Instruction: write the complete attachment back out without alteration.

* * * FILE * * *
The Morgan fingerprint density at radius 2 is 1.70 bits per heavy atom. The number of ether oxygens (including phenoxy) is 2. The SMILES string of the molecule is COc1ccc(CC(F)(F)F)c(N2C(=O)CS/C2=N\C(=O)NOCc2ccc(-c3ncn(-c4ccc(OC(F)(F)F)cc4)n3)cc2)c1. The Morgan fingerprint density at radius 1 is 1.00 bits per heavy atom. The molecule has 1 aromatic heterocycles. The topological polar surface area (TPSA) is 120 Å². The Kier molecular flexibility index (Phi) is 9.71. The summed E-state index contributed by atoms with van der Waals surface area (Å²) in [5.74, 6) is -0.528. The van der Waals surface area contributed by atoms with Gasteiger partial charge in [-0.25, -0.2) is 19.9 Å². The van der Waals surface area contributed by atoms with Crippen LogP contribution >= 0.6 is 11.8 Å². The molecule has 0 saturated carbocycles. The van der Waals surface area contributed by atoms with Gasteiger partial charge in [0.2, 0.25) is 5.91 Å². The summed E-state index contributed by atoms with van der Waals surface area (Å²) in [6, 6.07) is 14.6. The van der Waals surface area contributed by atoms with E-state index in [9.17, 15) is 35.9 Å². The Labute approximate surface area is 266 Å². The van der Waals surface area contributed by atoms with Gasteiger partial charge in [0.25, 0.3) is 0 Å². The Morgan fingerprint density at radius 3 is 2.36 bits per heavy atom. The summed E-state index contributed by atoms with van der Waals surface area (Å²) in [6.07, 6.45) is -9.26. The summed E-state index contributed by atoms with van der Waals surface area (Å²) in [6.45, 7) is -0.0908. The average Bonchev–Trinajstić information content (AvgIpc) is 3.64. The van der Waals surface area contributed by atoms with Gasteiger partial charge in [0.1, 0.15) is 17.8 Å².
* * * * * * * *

The Morgan fingerprint density at radius 2 is 1.70 bits per heavy atom. The number of ether oxygens (including phenoxy) is 2. The SMILES string of the molecule is COc1ccc(CC(F)(F)F)c(N2C(=O)CS/C2=N\C(=O)NOCc2ccc(-c3ncn(-c4ccc(OC(F)(F)F)cc4)n3)cc2)c1. The Morgan fingerprint density at radius 1 is 1.00 bits per heavy atom. The molecule has 1 aromatic heterocycles. The topological polar surface area (TPSA) is 120 Å². The Kier molecular flexibility index (Phi) is 9.71. The summed E-state index contributed by atoms with van der Waals surface area (Å²) in [5.74, 6) is -0.528. The van der Waals surface area contributed by atoms with Gasteiger partial charge in [-0.25, -0.2) is 19.9 Å². The van der Waals surface area contributed by atoms with Crippen LogP contribution >= 0.6 is 11.8 Å². The molecule has 0 saturated carbocycles. The van der Waals surface area contributed by atoms with Gasteiger partial charge in [0.2, 0.25) is 5.91 Å². The summed E-state index contributed by atoms with van der Waals surface area (Å²) in [6, 6.07) is 14.6. The van der Waals surface area contributed by atoms with E-state index in [9.17, 15) is 35.9 Å². The Labute approximate surface area is 266 Å². The van der Waals surface area contributed by atoms with Gasteiger partial charge in [0.25, 0.3) is 0 Å². The Morgan fingerprint density at radius 3 is 2.36 bits per heavy atom. The summed E-state index contributed by atoms with van der Waals surface area (Å²) in [6.07, 6.45) is -9.26. The summed E-state index contributed by atoms with van der Waals surface area (Å²) in [6.45, 7) is -0.0908. The average Bonchev–Trinajstić information content (AvgIpc) is 3.64. The van der Waals surface area contributed by atoms with Gasteiger partial charge in [0.1, 0.15) is 17.8 Å².